' Though splintered geographically, there are beyond specifically Scots collections with cheeky lrn Scottish draina since Nick l-lern Books 1990 Scur- thematic and ideological links between the plays as Bru references in the title. l-‘ree (again. the iokey. self-deprecatory title, like they each. in varying degrees. squares up against The last few years have seen a huge amount of ! were somehow getting away with something). Both capitalism. corruption. the black economy and all the initiatives designed to nurture new playwrights. I are line collections and need to be celebrated in all murky residue Thatcherisrn left in its wake. All are isolated by what is ironically a collaborative medium. l their diversity. but we must also look forward to a ﬁlled not with romanticised, heroic figures. but with The workshop industry is booming. while both Tom time when indigenous Scottish playwrighting can be ordinary people. More importantly. all are deserving McGrath, in his role as Associate Literary Director accepted on a broader. more universal canvas.
of publication whatever the context and should lead. for Scotland. and Ella Wildridge. as 'l‘raverse Made in Sen/lam]. published by .l/Ier/ruen. 14 Feb.
bizarre characters, dramatic costumes and shadowplay.’
One final ‘controversial’ aspect to the production was the ‘is-she-or-isn’t she’ debate concerning A.L. Kennedy’s involvement with the production. She has now taken her name oft the credits but as Cairns diplomatically points out, everything was very amicable. ‘Alison did initial work on the adaptation, but the way Benchtours work we like the writer to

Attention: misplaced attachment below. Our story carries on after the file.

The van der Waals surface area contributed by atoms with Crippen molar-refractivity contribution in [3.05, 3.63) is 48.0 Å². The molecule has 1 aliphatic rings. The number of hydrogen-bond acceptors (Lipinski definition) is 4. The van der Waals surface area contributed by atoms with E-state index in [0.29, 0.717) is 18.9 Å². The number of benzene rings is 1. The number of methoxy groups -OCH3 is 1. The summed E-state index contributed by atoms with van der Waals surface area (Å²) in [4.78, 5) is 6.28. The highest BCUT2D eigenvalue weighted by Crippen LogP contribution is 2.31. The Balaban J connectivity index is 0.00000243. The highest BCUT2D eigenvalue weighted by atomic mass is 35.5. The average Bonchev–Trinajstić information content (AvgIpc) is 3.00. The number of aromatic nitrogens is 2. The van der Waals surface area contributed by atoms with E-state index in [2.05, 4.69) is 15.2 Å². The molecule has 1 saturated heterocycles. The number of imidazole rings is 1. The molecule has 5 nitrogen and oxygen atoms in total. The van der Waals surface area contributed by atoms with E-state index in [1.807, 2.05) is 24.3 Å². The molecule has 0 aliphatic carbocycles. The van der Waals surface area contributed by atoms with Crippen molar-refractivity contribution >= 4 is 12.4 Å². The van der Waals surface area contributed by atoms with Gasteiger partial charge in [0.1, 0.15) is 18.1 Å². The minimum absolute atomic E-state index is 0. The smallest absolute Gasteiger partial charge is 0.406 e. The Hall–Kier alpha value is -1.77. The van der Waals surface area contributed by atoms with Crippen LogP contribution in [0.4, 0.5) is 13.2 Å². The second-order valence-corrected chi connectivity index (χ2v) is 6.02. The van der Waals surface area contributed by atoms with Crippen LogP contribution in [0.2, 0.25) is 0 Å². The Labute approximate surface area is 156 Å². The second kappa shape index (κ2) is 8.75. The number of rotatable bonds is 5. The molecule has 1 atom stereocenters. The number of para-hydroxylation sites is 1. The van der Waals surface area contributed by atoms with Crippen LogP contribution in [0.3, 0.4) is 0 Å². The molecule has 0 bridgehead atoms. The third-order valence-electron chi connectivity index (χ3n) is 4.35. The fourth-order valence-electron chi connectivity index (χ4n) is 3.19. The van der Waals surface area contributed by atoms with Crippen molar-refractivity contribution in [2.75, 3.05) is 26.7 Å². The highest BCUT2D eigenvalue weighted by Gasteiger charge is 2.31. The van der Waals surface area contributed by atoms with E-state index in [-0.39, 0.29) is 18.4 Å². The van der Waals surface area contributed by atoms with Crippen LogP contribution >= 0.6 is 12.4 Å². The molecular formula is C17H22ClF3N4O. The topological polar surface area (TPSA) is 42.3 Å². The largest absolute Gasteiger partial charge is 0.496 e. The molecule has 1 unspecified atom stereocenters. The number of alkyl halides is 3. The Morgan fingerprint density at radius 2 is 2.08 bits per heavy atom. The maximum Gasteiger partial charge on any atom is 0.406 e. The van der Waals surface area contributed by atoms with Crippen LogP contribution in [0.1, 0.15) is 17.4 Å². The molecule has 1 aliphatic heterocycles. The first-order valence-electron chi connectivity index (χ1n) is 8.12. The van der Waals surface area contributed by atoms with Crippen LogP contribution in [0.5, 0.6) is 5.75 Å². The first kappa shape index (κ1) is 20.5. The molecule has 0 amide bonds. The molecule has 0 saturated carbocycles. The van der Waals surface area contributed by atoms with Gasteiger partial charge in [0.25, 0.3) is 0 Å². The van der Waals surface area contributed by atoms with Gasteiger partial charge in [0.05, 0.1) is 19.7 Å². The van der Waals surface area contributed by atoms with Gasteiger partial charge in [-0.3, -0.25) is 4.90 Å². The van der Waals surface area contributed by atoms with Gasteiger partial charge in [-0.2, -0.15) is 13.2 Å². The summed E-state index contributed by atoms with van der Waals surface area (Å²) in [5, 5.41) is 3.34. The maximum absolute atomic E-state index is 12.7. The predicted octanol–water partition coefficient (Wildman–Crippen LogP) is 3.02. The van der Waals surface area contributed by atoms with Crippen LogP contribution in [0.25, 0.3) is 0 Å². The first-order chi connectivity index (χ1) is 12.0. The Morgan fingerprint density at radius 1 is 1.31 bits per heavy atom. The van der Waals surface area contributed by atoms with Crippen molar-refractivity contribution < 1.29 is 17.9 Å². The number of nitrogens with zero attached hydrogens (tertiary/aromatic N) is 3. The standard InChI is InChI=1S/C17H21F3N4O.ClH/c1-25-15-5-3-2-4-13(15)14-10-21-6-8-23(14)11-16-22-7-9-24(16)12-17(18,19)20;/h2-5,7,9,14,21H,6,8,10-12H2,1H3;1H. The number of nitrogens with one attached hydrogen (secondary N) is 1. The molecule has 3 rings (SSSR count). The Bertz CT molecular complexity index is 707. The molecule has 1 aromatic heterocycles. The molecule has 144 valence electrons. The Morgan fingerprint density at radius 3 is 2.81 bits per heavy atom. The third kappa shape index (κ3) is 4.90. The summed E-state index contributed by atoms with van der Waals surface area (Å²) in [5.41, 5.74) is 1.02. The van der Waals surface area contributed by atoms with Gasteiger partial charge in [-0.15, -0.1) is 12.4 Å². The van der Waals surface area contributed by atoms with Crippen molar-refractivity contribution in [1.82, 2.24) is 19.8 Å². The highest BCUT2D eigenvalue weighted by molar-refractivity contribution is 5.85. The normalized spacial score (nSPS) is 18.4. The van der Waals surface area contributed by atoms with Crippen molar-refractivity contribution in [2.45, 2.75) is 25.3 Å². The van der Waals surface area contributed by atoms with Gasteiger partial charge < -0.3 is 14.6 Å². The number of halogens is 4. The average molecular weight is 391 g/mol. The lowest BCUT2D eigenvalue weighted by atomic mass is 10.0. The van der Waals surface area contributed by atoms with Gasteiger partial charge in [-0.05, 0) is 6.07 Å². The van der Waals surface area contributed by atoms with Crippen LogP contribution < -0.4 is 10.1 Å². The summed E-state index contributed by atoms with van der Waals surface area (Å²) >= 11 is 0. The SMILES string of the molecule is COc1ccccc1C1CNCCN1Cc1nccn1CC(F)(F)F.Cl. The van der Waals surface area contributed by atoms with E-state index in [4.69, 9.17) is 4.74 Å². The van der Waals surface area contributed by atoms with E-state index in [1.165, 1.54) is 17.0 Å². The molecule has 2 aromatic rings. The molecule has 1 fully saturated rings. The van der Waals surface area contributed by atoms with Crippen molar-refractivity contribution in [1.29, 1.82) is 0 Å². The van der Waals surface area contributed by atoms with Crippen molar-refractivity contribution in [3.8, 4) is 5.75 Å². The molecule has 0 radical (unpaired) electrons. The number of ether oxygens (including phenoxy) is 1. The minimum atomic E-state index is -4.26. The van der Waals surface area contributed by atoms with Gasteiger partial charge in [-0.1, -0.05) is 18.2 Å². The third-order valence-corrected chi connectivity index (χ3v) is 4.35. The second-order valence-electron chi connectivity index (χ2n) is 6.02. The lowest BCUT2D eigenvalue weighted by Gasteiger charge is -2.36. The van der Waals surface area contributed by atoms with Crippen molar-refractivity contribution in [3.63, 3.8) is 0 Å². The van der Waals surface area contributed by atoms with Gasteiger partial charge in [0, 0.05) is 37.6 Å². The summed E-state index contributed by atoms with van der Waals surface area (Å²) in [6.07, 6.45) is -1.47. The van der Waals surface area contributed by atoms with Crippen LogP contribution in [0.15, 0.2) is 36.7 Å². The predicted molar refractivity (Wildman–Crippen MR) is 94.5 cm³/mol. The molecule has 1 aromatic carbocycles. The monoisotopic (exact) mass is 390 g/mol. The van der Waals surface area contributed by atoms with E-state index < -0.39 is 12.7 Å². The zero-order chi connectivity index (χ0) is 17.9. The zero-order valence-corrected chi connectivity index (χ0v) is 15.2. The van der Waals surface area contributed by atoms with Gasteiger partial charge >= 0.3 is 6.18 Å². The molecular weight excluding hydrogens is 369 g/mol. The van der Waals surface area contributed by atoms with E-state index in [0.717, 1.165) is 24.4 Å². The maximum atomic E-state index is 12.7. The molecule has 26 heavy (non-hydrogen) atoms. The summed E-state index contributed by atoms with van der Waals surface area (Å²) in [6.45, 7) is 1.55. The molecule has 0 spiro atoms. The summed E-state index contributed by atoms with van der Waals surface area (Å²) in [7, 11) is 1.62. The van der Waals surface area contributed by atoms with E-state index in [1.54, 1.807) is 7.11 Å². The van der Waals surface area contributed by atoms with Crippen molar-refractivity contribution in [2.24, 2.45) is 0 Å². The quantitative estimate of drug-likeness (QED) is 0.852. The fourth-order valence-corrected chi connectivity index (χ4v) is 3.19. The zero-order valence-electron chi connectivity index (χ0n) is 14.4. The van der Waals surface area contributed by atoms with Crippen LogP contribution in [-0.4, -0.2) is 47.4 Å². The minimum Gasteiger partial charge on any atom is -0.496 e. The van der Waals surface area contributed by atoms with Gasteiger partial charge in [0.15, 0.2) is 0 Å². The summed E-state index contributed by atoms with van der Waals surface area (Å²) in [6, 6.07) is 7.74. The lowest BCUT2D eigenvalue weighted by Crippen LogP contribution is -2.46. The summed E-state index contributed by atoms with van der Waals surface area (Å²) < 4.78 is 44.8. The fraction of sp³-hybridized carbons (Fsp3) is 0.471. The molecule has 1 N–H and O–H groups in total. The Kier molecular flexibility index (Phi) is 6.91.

.be involved with the rehearsals which unfortunately Alison couldn’t attend. We had to adapt round that and when it came to the iinal production Alison ielt that little of her original script remained.’ Judging by the reviews the
For Salman Rushdie 14 February doesn’t mean waiting for the postman’s arrival with bated breath, but the anniversary of something a lot more sinister. For it was the day, six years ago, that the Ayatollah pronounced the tatwa against Rushdie tor his ‘blasphemous’ novel The Satanic Vases.
On February 15, Benchtours presents the Scottish premiere oi Rushdie’s Inventive comic tale llaroun and the
Sea of Stories, an imaginative, "WNW" "ms "mm" M" mmw'" company received when they Technicolor riposte to the tatwa that ielt that by staying close to the larger than life characters who on one premiered in Copenhagen it would reilected the dangers of silencing chronology and tone of the book, the level act as a oblique and lyrical appoa, may gamun has easy his story. stories. politics could be read any way.’ defence of Rushdic’s artist’s licence. telling skills despite a iatwa and
‘The timing is sheer chance,’ says In iact Haroun is meant ior both ‘The story works on two levels,’ says problematic collaborations. (Ann Benchtours’ iieil Cairns bemusedly. adults and children with its narrative Cairns. ‘There is the allegorical side nonaId) “Though we have been very, very, steeped in wild fantasy derived from that adults can appreciate and then [layout] and the Son of Stories, careiul not to play up the political Alice in Wonderland, The Wizard oi 02 there’s the other very straight-inward Traverse Theatre, Edinburgh, 15-19 aspects of the adaptation because we and Swlit’s Gulliver, populated by idea that children will love: lots of Feb and on tour.
54 The List 10-23 Feb 1995